Left Atrial Appendage Closure (LAAC)

Left Atrial Appendage Closure (LAAC) is a type of minimally invasive procedure (small incisions of 2–3 inches long / general anesthesia), performed to seal the left atrial appendage (LAA). This is done to reduce the risk of blood clot related complications. The left atrial appendage, a normal part of the heart’s anatomy, plays an important role in the initial development of the heart but serves no significant function after we are born. It is a sac-like pocket located in the wall of the left atrium (heart’s top chamber). For healthy individuals with normal heart rhythms, it generally causes no problems. However, for individuals with abnormal rhythms (e.g. atrial fibrillation), there are potential medical risks.

During atrial fibrillation (AFib), the heartbeat is erratic. This chaotic electrical activity does not give the atria and LAA time to rhythmically fill, contract, and push blood into the ventricles (heart’s lower chambers). The blood flow can become stagnant during A-Fib and potentially lead toward blood collecting inside the LAA. This can lead to the formation of blood clots. If these blood clots are pumped out of the heart, they may travel to the brain and cause a transient ischemic attack or a stroke or embolism.

The devices used to close off the LAA are permanent and do not need to be replaced. Their primary function is to prevent blood clots from developing and escaping; thus, reducing the risk of stroke, eliminating the need for regular blood tests and removing any food or drink restrictions (usually necessary when taking blood-thinners).

However, in some cases, your medical team may recommend that your left atrial appendage be removed surgically, if you are already planning to undergo a cardiac surgery. Your doctor will discuss your options.

How to prepare for the procedure

Prior to the procedure, your doctor and treatment team will explain to you what to expect before, during and after the procedure and potential risks of the procedure. Other recommendations include:

Talk to your doctor about

  • All medications, herbal products and dietary supplements you are currently taking and ask for their recommendations about each
  • Diabetes and how to adjust your medicine on the day of the procedure
  • Any allergies to medicines, latex, tape, iodine, and anesthetic agents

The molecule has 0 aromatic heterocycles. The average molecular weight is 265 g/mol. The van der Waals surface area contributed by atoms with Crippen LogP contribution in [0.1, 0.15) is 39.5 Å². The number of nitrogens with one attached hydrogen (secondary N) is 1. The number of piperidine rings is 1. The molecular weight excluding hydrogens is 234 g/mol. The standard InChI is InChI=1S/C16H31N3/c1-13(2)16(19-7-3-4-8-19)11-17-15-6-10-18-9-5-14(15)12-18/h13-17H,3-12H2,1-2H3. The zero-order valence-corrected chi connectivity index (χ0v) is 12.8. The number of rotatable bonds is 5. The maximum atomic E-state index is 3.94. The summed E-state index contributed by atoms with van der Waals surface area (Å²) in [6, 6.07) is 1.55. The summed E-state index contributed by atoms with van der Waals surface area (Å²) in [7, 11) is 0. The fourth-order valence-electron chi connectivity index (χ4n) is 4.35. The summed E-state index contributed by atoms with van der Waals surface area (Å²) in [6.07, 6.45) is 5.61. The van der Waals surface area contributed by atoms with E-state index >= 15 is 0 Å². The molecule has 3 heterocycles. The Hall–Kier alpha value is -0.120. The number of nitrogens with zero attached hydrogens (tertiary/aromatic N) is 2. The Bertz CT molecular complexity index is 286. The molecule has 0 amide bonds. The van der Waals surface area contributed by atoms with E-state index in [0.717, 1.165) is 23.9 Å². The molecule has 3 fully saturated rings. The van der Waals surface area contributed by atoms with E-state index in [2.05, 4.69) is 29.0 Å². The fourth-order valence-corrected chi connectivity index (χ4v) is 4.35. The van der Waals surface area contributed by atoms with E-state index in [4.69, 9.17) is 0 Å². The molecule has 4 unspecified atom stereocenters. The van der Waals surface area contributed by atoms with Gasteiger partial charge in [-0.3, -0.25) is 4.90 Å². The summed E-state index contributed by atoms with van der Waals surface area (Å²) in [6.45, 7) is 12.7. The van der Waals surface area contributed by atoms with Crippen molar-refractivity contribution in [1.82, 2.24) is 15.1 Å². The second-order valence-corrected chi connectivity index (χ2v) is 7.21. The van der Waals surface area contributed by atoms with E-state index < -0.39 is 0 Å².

• Any history of bleeding disorders
  • Any implanted device (e.g. pacemaker or ICD)

Other suggestions

  • Eat a normal meal the evening before the procedure. However, do not eat, drink or chew anything after midnight before your procedure. If you must take medications, only take them with sips of water.
  • Leave all jewelry at home
  • Remove all makeup and nail polish
  • Wear comfortable clothing when you come to the hospital.
  • If you normally wear dentures, glasses, or hearing devices at home, plan to wear them during the procedure.

What to expect before the procedure

Prior to undergoing placement of an LAAC device or not, your doctor might perform a variety of tests, including:

Diagnostic tests and procedures

What to expect during the procedure

An LAAC procedure usually takes 1 hour, but the preparation and recovery time may add several hours. LAAC is usually performed in the cardiac catheterization lab. Check with your doctor about the details of your procedure. In general:

  • You will change into a hospital gown.
  • A nurse will start the intravenous (IV) line in your hand or arm allowing medications and fluids to be administered during the procedure.
  • An anesthesiologist will provide anesthesia so that you are comfortably asleep for the procedure. Your physician will use a local anesthetic to numb the insertion site. The insertion site is usually a blood vessel (artery) in your groin.
  • Once the local anesthetic has taken effect, a small needle is used to access the vein.
  • A vascular catheter (delivery tube) is inserted.
  • Through the delivery catheter in your vein, the LAAC device is inserted and guided into the LAA of your heart.
  • After you are asleep, an ultrasound catheter is placed in your esophagus to help your doctor visualize placement of the device.
  • Once in place, the LAAC device is deployed and the LAA is completely closed off.
  • Once the procedure is complete, the catheter is removed and the insertion site is closed with the use of an absorbable suture .

What to expect after the procedure

You'll be monitored overnight in a hospital room. Most patients go home the following day. Other recommendations include:

General guidelines

  • A nurse will monitor your vital signs, the insertion site, and circulation and sensation in the affected leg.
  • You must stay in bed for several hours as recommended by your doctor.
  • Tell your nurse right away if you feel any chest pain or tightness, or any other pain, as well as any feelings of warmth, bleeding, or pain at the insertion site.
  • When you are discharged, your doctor will give you instructions to follow during your recovery.

Clinical trials

AMULET

Saint Barnabas Medical Center
94 Old Short Hills Road
Livingston, NJ 07039
(973) 322-5000
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Newark Beth Israel Medical Center
201 Lyons Avenue at Osborne Terrace
Newark, NJ 07112
(973) 926-7000
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Robert Wood Johnson University Hospital
1 Robert Wood Johnson Place
New Brunswick, NJ 08901
(732) 828-3000
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Left Atrial Appendage Closure Treatment & Care

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